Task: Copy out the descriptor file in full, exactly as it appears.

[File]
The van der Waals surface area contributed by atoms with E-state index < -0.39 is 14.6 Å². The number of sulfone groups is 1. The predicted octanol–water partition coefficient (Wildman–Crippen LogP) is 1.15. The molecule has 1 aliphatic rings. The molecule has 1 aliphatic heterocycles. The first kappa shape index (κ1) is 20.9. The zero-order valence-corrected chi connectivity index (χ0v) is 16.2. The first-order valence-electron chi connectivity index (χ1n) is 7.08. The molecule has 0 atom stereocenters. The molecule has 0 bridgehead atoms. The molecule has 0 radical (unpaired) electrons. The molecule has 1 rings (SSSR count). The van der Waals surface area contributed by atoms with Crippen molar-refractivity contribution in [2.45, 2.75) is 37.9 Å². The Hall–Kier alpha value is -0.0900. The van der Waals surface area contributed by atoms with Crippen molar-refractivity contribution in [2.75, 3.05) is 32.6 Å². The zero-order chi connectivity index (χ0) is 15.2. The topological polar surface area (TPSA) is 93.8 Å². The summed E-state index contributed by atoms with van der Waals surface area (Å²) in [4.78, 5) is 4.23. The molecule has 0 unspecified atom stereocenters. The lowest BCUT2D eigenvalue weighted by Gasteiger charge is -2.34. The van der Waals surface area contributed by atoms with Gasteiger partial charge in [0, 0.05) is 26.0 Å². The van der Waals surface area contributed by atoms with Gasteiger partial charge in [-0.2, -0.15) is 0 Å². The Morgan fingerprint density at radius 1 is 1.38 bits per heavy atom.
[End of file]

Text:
The van der Waals surface area contributed by atoms with E-state index < -0.39 is 14.6 Å². The number of sulfone groups is 1. The predicted octanol–water partition coefficient (Wildman–Crippen LogP) is 1.15. The molecule has 1 aliphatic rings. The molecule has 1 aliphatic heterocycles. The first kappa shape index (κ1) is 20.9. The zero-order valence-corrected chi connectivity index (χ0v) is 16.2. The first-order valence-electron chi connectivity index (χ1n) is 7.08. The molecule has 0 atom stereocenters. The molecule has 0 bridgehead atoms. The molecule has 0 radical (unpaired) electrons. The molecule has 1 rings (SSSR count). The van der Waals surface area contributed by atoms with Crippen molar-refractivity contribution in [2.45, 2.75) is 37.9 Å². The Hall–Kier alpha value is -0.0900. The van der Waals surface area contributed by atoms with Crippen molar-refractivity contribution in [2.75, 3.05) is 32.6 Å². The zero-order chi connectivity index (χ0) is 15.2. The topological polar surface area (TPSA) is 93.8 Å². The summed E-state index contributed by atoms with van der Waals surface area (Å²) in [4.78, 5) is 4.23. The molecule has 0 unspecified atom stereocenters. The lowest BCUT2D eigenvalue weighted by Gasteiger charge is -2.34. The van der Waals surface area contributed by atoms with Gasteiger partial charge in [0, 0.05) is 26.0 Å². The van der Waals surface area contributed by atoms with Gasteiger partial charge in [-0.2, -0.15) is 0 Å². The Morgan fingerprint density at radius 1 is 1.38 bits per heavy atom.